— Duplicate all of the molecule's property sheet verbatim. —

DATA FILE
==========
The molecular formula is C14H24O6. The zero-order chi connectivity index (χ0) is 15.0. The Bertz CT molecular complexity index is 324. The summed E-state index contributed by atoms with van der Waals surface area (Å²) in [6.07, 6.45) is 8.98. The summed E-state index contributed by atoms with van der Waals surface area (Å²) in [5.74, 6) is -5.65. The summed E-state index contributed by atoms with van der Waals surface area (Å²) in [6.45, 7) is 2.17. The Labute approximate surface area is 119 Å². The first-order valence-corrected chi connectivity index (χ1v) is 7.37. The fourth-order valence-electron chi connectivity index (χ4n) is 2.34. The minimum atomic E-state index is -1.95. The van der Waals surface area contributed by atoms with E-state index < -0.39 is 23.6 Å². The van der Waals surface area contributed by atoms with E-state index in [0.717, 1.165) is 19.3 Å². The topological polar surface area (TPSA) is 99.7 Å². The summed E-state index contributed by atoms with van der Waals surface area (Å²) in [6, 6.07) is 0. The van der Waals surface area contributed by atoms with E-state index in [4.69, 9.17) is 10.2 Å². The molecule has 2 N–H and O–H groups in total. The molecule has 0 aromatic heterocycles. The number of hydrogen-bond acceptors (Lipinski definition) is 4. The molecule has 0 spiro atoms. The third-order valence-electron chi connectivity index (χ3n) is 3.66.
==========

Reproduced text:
The molecular formula is C14H24O6. The zero-order chi connectivity index (χ0) is 15.0. The Bertz CT molecular complexity index is 324. The summed E-state index contributed by atoms with van der Waals surface area (Å²) in [6.07, 6.45) is 8.98. The summed E-state index contributed by atoms with van der Waals surface area (Å²) in [5.74, 6) is -5.65. The summed E-state index contributed by atoms with van der Waals surface area (Å²) in [6.45, 7) is 2.17. The Labute approximate surface area is 119 Å². The first-order valence-corrected chi connectivity index (χ1v) is 7.37. The fourth-order valence-electron chi connectivity index (χ4n) is 2.34. The minimum atomic E-state index is -1.95. The van der Waals surface area contributed by atoms with E-state index < -0.39 is 23.6 Å². The van der Waals surface area contributed by atoms with E-state index in [0.717, 1.165) is 19.3 Å². The topological polar surface area (TPSA) is 99.7 Å². The summed E-state index contributed by atoms with van der Waals surface area (Å²) in [6, 6.07) is 0. The van der Waals surface area contributed by atoms with E-state index in [4.69, 9.17) is 10.2 Å². The molecule has 2 N–H and O–H groups in total. The molecule has 0 aromatic heterocycles. The number of hydrogen-bond acceptors (Lipinski definition) is 4. The molecule has 0 spiro atoms. The third-order valence-electron chi connectivity index (χ3n) is 3.66.